The September exhibition at MASSONIART marks the opening of the Gallery season. The title, frag-men-ta-tion, selected by gallery owner Carla Massoni, seems appropriate for the challenging times we are experiencing.
Gallery artist Grace Mitchell lives and works in the Hudson River Valley. Using traditional oil painting techniques, she makes luminous, romantic paintings of natural places. She works to create a contemporary response to the accelerating deterioration in natural systems worldwide and the fundamental human need for connection to the natural world.
In last season’s exhibit, her paintings bemoaned the destruction of the earth in the quest for coal. This year she felt the need to focus on the iconic role of nature painting and her hope that less despair be conveyed and more inspiration and respect comes through. “The anxiety and fear in the wind these days is palpable and as an artist I am searching for an antidote to that poisonous wind,” she explained.
“We are fundamentally rooted in our natural environment, whether we realize it or not, and it is being destroyed at such a clip that it can’t be discounted as a factor in the general fragmentation of our society. Can art play a role? “Can art help restore our roots?” Mitchell asks.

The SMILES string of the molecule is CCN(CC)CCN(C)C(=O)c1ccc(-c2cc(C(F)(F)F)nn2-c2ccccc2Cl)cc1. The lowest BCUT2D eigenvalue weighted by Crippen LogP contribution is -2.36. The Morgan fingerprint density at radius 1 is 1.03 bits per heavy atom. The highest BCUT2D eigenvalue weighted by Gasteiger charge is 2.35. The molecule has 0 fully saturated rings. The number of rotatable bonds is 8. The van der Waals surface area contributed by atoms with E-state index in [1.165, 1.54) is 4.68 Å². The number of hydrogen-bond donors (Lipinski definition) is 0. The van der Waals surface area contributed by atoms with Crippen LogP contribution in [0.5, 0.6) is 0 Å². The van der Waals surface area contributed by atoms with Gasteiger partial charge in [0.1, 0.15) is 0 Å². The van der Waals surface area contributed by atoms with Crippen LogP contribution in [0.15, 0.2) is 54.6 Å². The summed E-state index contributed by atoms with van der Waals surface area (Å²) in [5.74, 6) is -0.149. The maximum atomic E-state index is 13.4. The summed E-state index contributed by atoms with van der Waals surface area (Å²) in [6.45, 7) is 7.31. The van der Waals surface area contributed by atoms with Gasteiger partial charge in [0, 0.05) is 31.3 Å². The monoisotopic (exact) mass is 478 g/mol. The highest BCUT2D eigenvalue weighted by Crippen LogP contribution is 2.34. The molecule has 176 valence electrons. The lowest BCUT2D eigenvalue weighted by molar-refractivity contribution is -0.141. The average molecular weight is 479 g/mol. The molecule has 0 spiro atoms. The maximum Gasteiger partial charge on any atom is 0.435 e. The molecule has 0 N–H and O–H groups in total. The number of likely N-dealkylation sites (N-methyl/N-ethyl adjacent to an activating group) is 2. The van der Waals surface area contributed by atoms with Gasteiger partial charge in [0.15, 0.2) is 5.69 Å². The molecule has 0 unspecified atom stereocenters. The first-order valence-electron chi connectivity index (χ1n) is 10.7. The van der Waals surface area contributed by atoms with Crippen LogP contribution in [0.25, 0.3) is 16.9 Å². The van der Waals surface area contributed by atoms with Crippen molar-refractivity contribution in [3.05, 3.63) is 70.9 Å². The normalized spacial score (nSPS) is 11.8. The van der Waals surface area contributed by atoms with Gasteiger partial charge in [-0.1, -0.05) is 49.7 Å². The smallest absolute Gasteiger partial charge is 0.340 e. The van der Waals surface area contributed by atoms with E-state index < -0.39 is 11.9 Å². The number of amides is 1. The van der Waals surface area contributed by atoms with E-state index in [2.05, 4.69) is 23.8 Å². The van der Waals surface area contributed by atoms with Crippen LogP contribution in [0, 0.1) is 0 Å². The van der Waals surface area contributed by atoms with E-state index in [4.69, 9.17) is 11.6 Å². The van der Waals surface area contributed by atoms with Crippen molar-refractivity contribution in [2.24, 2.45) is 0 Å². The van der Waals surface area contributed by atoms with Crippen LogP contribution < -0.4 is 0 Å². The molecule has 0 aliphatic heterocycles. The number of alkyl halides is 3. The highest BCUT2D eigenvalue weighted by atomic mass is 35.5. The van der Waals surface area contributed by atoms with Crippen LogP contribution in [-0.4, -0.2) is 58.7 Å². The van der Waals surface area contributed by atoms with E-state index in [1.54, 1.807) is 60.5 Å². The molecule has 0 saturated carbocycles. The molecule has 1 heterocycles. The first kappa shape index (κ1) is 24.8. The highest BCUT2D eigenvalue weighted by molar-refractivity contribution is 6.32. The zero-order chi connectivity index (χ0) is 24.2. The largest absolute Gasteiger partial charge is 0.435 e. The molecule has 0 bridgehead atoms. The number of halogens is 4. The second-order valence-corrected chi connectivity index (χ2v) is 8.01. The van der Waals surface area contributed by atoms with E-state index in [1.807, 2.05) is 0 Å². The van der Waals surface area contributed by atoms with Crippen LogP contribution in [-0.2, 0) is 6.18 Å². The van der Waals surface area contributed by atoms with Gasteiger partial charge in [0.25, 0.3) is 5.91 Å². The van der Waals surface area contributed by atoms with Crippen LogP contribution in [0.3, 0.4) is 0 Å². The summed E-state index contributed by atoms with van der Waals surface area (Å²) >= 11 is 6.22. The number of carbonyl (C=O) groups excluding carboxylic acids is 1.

In a recent article, Karen Hubacher’s abstract encaustics were described as having “the poetic effect of landscape reduced to essentials.” Her work emphasizes relationships, rhythm and internal space. When discussing her paintings she explained that, “I think of my work as an antidote to what American activist and author Jerry Mander calls ‘the time-bound, homocentric, mechanical logic’ of our culture…as a respite for the eye and the soul.” Her stated goal as an artist is to make each painting signify a region where a sense of place and a state of mind come together.
Personally challenged this year by a devastating fire that destroyed her studio, Hubacher dealt with the ensuing “fragmentation” with the support of friends and family. Can art help restore our roots? For Hubacher, the answer may be a hopeful yes. During the time salvaged from the ruins of the fire and the demands of insurance adjustors, she was able to focus on the creation of new work for this exhibit – perhaps providing just the antidote she needed.